REVIEW: 'True Grit' Remake Is Truly Great

I hate remakes – but the Coen brothers’ version of “True Grit” (originally a 1969 western starring John Wayne) is that rare remake that beats the original.

Gritty, tough, dark and occasionally humorous, this story of frontier justice is one of the year’s best films. It’s also a worthy followup for Oscar-winner Jeff Bridges to his “Crazy Heart” turn.

He’s perfectly matched with newcomer Hailee Steinfeld, who plays young Mattie Ross, a 14-year-old who arrives in post-Civil War Arkansas to find someone to hunt down her father’s killer. She settles on U.S. Marshal Reuben “Rooster” Cogburn (Bridges). They team up with a Texas Ranger named LaBoeuf (Matt Damon) which he pronounces la-Beef. They’re all seeking the same man for different murders and the hunt takes them into Choctaw Territory.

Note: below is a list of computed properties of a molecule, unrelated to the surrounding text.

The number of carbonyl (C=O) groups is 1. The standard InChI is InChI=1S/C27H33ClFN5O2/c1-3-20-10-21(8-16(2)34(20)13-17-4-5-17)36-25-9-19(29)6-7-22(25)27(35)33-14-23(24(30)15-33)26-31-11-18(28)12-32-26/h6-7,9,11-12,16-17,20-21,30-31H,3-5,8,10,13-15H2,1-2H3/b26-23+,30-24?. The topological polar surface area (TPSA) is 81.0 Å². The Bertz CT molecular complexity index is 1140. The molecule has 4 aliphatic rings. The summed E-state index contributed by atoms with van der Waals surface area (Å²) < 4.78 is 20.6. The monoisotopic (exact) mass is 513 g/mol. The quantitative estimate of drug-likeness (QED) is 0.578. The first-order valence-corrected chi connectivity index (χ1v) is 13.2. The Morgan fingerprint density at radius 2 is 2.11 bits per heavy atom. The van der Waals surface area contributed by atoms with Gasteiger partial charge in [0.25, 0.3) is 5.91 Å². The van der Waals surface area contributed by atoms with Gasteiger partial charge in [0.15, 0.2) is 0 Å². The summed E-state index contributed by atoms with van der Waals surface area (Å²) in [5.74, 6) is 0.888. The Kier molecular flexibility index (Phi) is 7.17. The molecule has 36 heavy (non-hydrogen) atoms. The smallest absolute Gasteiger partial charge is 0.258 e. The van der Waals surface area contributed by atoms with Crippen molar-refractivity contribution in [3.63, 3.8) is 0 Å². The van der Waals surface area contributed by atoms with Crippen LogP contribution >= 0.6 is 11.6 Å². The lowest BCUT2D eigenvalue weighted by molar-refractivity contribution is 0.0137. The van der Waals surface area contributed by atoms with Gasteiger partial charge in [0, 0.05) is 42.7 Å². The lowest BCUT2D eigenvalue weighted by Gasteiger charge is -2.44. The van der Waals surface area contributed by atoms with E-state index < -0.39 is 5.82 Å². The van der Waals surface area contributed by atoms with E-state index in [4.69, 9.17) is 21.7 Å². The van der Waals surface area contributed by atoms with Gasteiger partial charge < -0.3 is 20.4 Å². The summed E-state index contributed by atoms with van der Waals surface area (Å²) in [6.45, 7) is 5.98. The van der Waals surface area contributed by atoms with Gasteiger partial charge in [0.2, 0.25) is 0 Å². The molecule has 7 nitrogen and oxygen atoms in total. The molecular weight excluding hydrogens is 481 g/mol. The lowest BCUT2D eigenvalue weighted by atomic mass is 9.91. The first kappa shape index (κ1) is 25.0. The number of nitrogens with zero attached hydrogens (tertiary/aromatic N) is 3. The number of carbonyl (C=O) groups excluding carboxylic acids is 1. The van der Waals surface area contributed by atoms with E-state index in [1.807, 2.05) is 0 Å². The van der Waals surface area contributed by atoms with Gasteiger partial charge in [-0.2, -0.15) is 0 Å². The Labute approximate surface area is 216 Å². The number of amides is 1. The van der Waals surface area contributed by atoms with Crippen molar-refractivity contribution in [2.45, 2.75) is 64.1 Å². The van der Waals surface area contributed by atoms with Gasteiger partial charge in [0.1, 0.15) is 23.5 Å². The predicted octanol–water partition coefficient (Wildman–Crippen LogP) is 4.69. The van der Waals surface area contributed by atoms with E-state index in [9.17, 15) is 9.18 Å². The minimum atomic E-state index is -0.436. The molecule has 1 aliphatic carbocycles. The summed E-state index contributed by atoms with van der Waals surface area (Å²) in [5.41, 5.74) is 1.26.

The final 20 minutes of the movie is a string of well-choreographed and suspenseful scenes, right up to the climax of the action. Yet the actual action in the film is almost secondary to the developing relationship between Cogburn and Mattie, as they ride together through the wilderness.

If anything, Bridges’ performance is even tastier and more pungent than the one in “Crazy Heart.” He’s got a wonderful foil in young Steinfeld – and finds his comic match in Damon, who brings a certain prissiness to LaBoeuf that’s perfect for this role.

Read the full "True Grit" review here.

“True Grit” is superb, one of the best movies of the year and one that shows other filmmakers just how a western should be made.

* * * * * 5 Stars (Out of 5)

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